The Federal Reserve has not been raising rates since late 2014.

In fact, the central bank’s rate hike last month did not have a major impact on the economy.

But it was a major surprise to many.

It was the first time in six years that the central banks rate was set to be increased.

The news surprised many because it was expected that the Fed would raise rates as it tried to unwind its massive bond-buying program, which has fueled a financial crisis and is set to end in December.

But there was no expectation that the next move would be to raise rates.

The Federal Open Market Committee, the agency that sets the Fed’s target interest rate, had been working on a rate increase for months and the committee has been trying to raise the central bankers rate every few months.

However, the committee’s focus has shifted to trying to stabilize the economy and the economy has not looked as strong as it once did.

While the Fed is expected to raise its benchmark interest rate in January, the decision is likely to be influenced by the Fed chair, Janet Yellen, who has been criticized for making the last interest rate increase in 2014 too late and the U.S. economy is expected at a record low in 2018.

But the committee said it will likely make a decision on its rate hike in March.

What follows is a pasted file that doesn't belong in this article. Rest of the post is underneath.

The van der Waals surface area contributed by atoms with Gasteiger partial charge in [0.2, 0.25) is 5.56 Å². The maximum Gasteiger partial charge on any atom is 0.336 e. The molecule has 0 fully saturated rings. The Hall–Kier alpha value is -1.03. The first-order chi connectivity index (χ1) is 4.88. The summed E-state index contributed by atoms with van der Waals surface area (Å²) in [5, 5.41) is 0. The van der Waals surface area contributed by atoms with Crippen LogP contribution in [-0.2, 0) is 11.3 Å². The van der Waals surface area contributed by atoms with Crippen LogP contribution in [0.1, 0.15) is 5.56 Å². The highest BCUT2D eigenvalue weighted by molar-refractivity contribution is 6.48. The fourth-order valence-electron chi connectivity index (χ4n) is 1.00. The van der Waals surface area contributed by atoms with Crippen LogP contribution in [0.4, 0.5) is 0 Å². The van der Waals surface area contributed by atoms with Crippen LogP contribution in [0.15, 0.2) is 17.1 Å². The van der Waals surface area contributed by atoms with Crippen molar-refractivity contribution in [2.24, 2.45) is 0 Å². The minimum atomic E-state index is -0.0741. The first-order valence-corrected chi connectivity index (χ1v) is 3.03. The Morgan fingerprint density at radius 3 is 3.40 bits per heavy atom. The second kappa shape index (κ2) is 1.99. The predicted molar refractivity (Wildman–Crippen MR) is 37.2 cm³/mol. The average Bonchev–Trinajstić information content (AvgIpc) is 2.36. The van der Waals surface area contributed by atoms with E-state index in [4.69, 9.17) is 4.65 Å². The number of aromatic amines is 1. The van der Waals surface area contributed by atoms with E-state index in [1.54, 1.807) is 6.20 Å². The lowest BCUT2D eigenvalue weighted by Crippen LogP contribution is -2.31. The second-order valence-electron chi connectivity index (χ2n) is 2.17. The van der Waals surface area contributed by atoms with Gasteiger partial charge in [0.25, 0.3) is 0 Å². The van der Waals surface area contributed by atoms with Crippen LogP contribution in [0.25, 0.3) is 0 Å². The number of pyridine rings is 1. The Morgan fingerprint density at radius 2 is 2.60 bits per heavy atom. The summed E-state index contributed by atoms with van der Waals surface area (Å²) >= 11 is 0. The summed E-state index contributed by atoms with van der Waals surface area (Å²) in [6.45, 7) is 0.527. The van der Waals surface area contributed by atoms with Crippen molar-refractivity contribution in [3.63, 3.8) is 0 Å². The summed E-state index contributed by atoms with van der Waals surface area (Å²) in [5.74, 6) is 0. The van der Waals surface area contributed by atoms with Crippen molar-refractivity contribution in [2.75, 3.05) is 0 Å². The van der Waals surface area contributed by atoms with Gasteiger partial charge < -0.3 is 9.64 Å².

The economy has grown more slowly than in recent years and the unemployment rate has dropped below the historic low that was reached in March 2015.

The unemployment rate for March was 7.6 percent, down from a peak of 12.3 percent in January 2017.

The U.s. unemployment rate is forecast to rise to 7.8 percent this year.

The rate hike will be closely watched by markets and the central banking community, including Fed officials, because the Fed will be the first major central bank to increase its benchmark rate.

It has a strong history of raising its target interest rates, but the Federal Open Markets Committee did not hike its target rate in February because of an economic slowdown.

However it is expected that a significant number of the central-bank governors will also increase their benchmark rates this year, as they did in 2016, when they did not raise their target rates.

Yellen has been one of the most outspoken Fed officials on the issue of monetary policy.

She has said that her goal is to raise unemployment to 8 percent by the end of this year and that her plan to increase the federal funds rate to zero by the middle of 2019.

Federal Reserve officials are also expected to consider whether to raise their benchmark rate as soon as this summer, as the Fed has done since late 2017.

Some analysts say that a rate hike could happen in March or April.

However the Federal Housing Finance Agency and the Federal Communications Commission have signaled that they would not be ready to raise federal funds rates as soon.

The Fed will also probably consider whether it will hike its benchmark rates in the next year or two.